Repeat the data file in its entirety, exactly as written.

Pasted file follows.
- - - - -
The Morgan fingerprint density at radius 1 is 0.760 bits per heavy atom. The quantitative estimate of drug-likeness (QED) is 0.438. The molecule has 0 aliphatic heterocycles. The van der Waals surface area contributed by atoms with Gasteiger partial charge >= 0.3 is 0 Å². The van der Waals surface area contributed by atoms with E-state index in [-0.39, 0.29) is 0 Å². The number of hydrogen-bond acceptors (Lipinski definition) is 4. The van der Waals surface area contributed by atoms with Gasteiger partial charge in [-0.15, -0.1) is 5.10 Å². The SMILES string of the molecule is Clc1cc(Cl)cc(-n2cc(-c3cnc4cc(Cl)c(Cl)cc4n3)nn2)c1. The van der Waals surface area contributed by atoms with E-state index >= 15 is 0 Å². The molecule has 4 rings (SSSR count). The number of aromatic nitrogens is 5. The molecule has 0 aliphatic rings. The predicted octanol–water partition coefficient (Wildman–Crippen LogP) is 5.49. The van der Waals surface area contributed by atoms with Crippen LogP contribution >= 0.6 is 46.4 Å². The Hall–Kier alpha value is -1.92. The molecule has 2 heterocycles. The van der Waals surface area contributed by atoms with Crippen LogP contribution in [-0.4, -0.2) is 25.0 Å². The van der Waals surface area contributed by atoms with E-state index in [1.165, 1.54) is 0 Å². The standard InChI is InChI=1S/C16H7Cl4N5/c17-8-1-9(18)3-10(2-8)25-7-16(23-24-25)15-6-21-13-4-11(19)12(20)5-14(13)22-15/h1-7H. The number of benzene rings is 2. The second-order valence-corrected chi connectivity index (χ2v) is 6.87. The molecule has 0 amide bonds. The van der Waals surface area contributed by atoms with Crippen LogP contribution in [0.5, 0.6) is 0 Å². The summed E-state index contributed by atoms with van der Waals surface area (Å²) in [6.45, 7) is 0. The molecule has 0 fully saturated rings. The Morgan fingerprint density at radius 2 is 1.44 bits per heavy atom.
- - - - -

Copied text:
The Morgan fingerprint density at radius 1 is 0.760 bits per heavy atom. The quantitative estimate of drug-likeness (QED) is 0.438. The molecule has 0 aliphatic heterocycles. The van der Waals surface area contributed by atoms with Gasteiger partial charge >= 0.3 is 0 Å². The van der Waals surface area contributed by atoms with E-state index in [-0.39, 0.29) is 0 Å². The number of hydrogen-bond acceptors (Lipinski definition) is 4. The van der Waals surface area contributed by atoms with Gasteiger partial charge in [-0.15, -0.1) is 5.10 Å². The SMILES string of the molecule is Clc1cc(Cl)cc(-n2cc(-c3cnc4cc(Cl)c(Cl)cc4n3)nn2)c1. The van der Waals surface area contributed by atoms with E-state index >= 15 is 0 Å². The molecule has 4 rings (SSSR count). The number of aromatic nitrogens is 5. The molecule has 0 aliphatic rings. The predicted octanol–water partition coefficient (Wildman–Crippen LogP) is 5.49. The van der Waals surface area contributed by atoms with Crippen LogP contribution >= 0.6 is 46.4 Å². The Hall–Kier alpha value is -1.92. The molecule has 2 heterocycles. The van der Waals surface area contributed by atoms with Crippen LogP contribution in [-0.4, -0.2) is 25.0 Å². The van der Waals surface area contributed by atoms with E-state index in [1.165, 1.54) is 0 Å². The standard InChI is InChI=1S/C16H7Cl4N5/c17-8-1-9(18)3-10(2-8)25-7-16(23-24-25)15-6-21-13-4-11(19)12(20)5-14(13)22-15/h1-7H. The number of benzene rings is 2. The second-order valence-corrected chi connectivity index (χ2v) is 6.87. The molecule has 0 amide bonds. The van der Waals surface area contributed by atoms with Crippen LogP contribution in [0.5, 0.6) is 0 Å². The summed E-state index contributed by atoms with van der Waals surface area (Å²) in [6.45, 7) is 0. The molecule has 0 fully saturated rings. The Morgan fingerprint density at radius 2 is 1.44 bits per heavy atom.